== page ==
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Publication numberUS7751467 B2
Publication typeGrant
Application numberUS 11/566,256
Publication dateJul 6, 2010
Filing dateDec 4, 2006
Priority dateDec 4, 2006
Fee statusPaid
Also published asUS20080130797, WO2008069737A1, WO2008069737A8
Publication number11566256, 566256, US 7751467 B2, US 7751467B2, US-B2-7751467, US7751467 B2, US7751467B2
InventorsCarmela Cozzo, Gregory E. Bottomley
Original AssigneeTelefonaktiebolaget Lm Ericsson (Publ)
Export CitationBiBTeX, EndNote, RefMan
External Links: USPTO, USPTO Assignment, Espacenet
Method and apparatus for selecting signal processing delays based on historical selection data
US 7751467 B2
Abstract
Signal processing delays are selected from a candidate set in a wireless receiver based on both present and past channel behavior. According to one embodiment, a subset of signal processing delays are selected for received signal processing by accumulating a history of periodic delay selection computations for a candidate set of signal processing delays during a time interval. The delay selection calculations are based on cross-correlations between different ones of the signal processing delays. At the end of the time interval, a subset of the signal processing delays are selected from the candidate set of delays for received signal processing based on the history of delay selection computations.
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Claims(35)
1. A method of baseband processing in a receiver, comprising:
accumulating a history of periodic delay selection computations at the receiver for a candidate set of signal processing delays during a time interval, the delay selection calculations based on cross-correlations between different ones of the signal processing delays; and
at the end of the time interval, selecting a subset of the signal processing delays from the candidate set of delays for received signal processing at the receiver based on the history of delay selection computations.
2. The method of claim 1, wherein accumulating a history of periodic delay selection computations for a candidate set of signal processing delays during a time interval comprises:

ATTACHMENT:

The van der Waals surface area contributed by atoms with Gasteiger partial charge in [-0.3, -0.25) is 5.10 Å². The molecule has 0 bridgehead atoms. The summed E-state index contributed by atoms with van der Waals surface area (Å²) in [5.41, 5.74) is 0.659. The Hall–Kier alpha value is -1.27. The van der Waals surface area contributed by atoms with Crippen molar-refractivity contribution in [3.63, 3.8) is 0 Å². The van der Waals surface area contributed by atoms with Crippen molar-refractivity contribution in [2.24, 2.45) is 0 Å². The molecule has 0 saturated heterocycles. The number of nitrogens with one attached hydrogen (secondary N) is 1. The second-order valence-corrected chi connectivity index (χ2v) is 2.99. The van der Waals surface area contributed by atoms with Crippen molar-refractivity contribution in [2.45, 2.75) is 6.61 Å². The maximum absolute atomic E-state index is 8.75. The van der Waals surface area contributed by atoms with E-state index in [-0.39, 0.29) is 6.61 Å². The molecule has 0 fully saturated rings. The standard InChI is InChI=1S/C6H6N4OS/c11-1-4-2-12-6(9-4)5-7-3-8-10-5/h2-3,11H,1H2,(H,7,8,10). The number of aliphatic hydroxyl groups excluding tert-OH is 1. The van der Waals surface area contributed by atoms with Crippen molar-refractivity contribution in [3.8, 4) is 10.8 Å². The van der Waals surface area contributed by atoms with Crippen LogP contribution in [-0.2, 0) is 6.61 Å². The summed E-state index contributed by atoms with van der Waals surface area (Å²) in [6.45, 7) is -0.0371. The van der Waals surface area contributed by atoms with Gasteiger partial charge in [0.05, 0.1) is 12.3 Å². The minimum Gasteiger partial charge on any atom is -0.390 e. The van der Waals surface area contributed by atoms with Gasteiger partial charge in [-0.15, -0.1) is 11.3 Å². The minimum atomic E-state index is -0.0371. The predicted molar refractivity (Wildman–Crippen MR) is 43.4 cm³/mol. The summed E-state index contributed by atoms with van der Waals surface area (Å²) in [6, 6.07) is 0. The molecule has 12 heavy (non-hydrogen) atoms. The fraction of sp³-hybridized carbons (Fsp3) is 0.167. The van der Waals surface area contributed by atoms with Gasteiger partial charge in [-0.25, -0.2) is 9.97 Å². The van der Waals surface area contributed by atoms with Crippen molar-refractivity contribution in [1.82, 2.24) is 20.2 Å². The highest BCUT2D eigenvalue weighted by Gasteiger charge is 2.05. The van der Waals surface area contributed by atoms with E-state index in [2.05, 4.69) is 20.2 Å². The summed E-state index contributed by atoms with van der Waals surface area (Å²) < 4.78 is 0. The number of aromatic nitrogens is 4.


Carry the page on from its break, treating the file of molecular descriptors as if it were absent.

periodically computing a delay selection metric for the signal processing delays; and
accumulating the delay selection metric during the time interval to form a cumulative metric.
3. The method of claim 2, wherein periodically computing a delay selection metric for the signal processing delays comprises:
setting the delay selection metric to a first value for the signal processing delays that satisfy a selection criterion; and
setting the delay selection metric to a different value for the signal processing delays that fail to satisfy the selection criterion.
4. The method of claim 3, wherein accumulating the delay selection metric during the time interval to form a cumulative metric comprises modifying the cumulative metric based on the value of the most recently computed delay selection metric.
5. The method of claim 2, wherein periodically computing a delay selection metric for the signal processing delays comprises periodically computing at least one of a signal quality based metric and a combining weight based metric.
6. The method of claim 5, wherein periodically computing a signal quality based metric comprises periodically computing one of signal-to-interference-plus noise ratios or bit error rate estimates.
7. The method of claim 2, wherein accumulating the delay selection metric during the time interval to form a cumulative metric comprises modifying the cumulative metric based on the most recently computed delay selection metric.
8. The method of claim 7, wherein modifying the cumulative metric based on the most recently computed delay selection metric comprises adding the most recently computed delay selection metric to the cumulative metric.
9. The method of claim 7, wherein modifying the cumulative metric based on the most recently computed delay selection metric comprises updating an exponential filter associated with the cumulative metric based on the most recently computed delay selection metric.
10. The method of claim 2, wherein periodically computing a delay selection metric for the signal processing delays comprises periodically computing the delay selection metric for groups of the signal processing delays.
11. The method of claim 2, wherein accumulating the delay selection metric during the time interval to form a cumulative metric comprises accumulating the delay selection metric over a plurality of transmission time intervals.